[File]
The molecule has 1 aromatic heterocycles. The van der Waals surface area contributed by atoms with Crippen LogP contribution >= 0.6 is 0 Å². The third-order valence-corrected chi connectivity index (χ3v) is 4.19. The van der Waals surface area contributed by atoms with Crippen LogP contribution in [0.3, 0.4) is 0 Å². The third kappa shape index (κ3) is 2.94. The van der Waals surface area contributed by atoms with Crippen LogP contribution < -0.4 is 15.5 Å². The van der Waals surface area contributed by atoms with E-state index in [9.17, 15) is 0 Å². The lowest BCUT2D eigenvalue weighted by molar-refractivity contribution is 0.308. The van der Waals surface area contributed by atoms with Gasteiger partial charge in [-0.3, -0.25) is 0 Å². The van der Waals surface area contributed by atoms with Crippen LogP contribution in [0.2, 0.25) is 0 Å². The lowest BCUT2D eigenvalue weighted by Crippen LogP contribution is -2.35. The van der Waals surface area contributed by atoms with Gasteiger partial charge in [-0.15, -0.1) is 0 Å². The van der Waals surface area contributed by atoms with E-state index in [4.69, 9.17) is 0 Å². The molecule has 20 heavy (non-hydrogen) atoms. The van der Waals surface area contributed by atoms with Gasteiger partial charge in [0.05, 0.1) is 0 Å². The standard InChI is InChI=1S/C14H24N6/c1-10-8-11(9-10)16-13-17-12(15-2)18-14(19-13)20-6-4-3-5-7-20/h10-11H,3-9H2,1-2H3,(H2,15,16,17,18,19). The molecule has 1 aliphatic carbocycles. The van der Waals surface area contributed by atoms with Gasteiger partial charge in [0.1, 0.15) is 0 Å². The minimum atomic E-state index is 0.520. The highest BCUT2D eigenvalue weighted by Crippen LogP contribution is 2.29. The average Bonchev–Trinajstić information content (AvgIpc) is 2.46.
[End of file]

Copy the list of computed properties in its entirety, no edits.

The molecule has 1 aromatic heterocycles. The van der Waals surface area contributed by atoms with Crippen LogP contribution >= 0.6 is 0 Å². The third-order valence-corrected chi connectivity index (χ3v) is 4.19. The van der Waals surface area contributed by atoms with Crippen LogP contribution in [0.3, 0.4) is 0 Å². The third kappa shape index (κ3) is 2.94. The van der Waals surface area contributed by atoms with Crippen LogP contribution < -0.4 is 15.5 Å². The van der Waals surface area contributed by atoms with E-state index in [9.17, 15) is 0 Å². The lowest BCUT2D eigenvalue weighted by molar-refractivity contribution is 0.308. The van der Waals surface area contributed by atoms with Gasteiger partial charge in [-0.3, -0.25) is 0 Å². The van der Waals surface area contributed by atoms with Crippen LogP contribution in [0.2, 0.25) is 0 Å². The lowest BCUT2D eigenvalue weighted by Crippen LogP contribution is -2.35. The van der Waals surface area contributed by atoms with Gasteiger partial charge in [-0.15, -0.1) is 0 Å². The van der Waals surface area contributed by atoms with E-state index in [4.69, 9.17) is 0 Å². The molecule has 20 heavy (non-hydrogen) atoms. The van der Waals surface area contributed by atoms with Gasteiger partial charge in [0.05, 0.1) is 0 Å². The standard InChI is InChI=1S/C14H24N6/c1-10-8-11(9-10)16-13-17-12(15-2)18-14(19-13)20-6-4-3-5-7-20/h10-11H,3-9H2,1-2H3,(H2,15,16,17,18,19). The molecule has 1 aliphatic carbocycles. The van der Waals surface area contributed by atoms with Gasteiger partial charge in [0.1, 0.15) is 0 Å². The minimum atomic E-state index is 0.520. The highest BCUT2D eigenvalue weighted by Crippen LogP contribution is 2.29. The average Bonchev–Trinajstić information content (AvgIpc) is 2.46.